Tag Archives: Vernazza

L’Italia È Molto Bella

Dr. and Mrs. Skeptical Cardiologist have returned from two weeks in Italy and I have to say, this is one of the most beautiful places I’ve ever seen.

Here are my top 3 experiences:

  1. The Cinque Terre. Five villages tucked into the cliffs above the Mediterranean and connected by trains and trails, featuring gorgeous vistas available to those willing to climb and hike.
Vernazza, one of the five villages of the Cinque Terre, viewed from the trail that connects it to Monterosso.
Vernazza, from the beginning of the trail to Corniglia. The hike took us about 2 hours and was strenuous but wonderful. 
From high up on the Vernazza-Corniglia trail. Corniglia in foreground, Manarola in distance.

2. The heart of Tuscany, in the Val d’Orcia,

View from our B&B at La Foce, near Montepulciano, looking into the Val d’Orcia.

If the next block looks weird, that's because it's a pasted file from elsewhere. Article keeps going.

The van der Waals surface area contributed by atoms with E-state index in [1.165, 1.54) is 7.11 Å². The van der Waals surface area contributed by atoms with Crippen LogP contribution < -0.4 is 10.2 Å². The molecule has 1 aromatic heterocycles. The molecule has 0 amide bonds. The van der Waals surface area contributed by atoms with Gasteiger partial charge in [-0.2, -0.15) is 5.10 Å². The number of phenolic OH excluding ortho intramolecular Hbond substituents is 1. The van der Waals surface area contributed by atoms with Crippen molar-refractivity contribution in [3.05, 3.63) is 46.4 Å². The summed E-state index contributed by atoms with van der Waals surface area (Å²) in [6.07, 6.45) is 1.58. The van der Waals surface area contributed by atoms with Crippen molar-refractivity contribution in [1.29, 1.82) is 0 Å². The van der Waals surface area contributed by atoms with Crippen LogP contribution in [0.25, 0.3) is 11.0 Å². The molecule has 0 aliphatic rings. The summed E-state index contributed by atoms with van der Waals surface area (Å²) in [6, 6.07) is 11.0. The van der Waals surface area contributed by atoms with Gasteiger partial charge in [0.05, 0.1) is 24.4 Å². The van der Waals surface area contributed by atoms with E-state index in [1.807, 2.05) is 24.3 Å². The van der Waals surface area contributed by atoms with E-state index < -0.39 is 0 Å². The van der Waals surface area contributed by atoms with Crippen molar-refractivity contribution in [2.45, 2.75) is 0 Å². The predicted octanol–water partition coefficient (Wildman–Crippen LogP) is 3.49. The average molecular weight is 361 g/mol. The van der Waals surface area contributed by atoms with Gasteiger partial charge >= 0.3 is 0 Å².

Garden at the La Foce Estate
From the base of the ruined castle known as the Rocca di Tentennano, which sits on a pinnacle high above the Val d’Orcia, with the small village of the Rocca d’Orcia just below.
Sunset, Rocca d’Orcia with Monte Amiata in the distance.

3. Florence, chock full of Renaissance architecture, art, tourists and incredible panoramic views from Giotto’s Campanille and the top of the Duomo:

Perusing the artwork in front of the Duomo, part of the complex of buildings that make up Florence Cathedral on the Piazza del Duomo in Florence, Italy.
“the gloaming” on the river Arno

 

We did lots of stair climbing in Florence. We climbed 463 steps to get to the top of the Duomo, from which Giotto’s Campanille (bell tower) can be seen. An hour earlier we climbed the 414 steps of the bell tower. Per Wikipedia “the tower is one of the showpieces of Florentine Gothic architecture with its design by Giotto, its rich sculptural decorations and its polychrome marble encrustations.”
The skeptical cardiologist descending the narrow and often windy stairs from the Duomo roof. 

To any patients who were inconvenienced by my delayed return, my sincere apologies. The good news is that your cardiologist is now fully recharged and ready to resume practice with renewed vigor and enthusiasm.

ciao

-ACP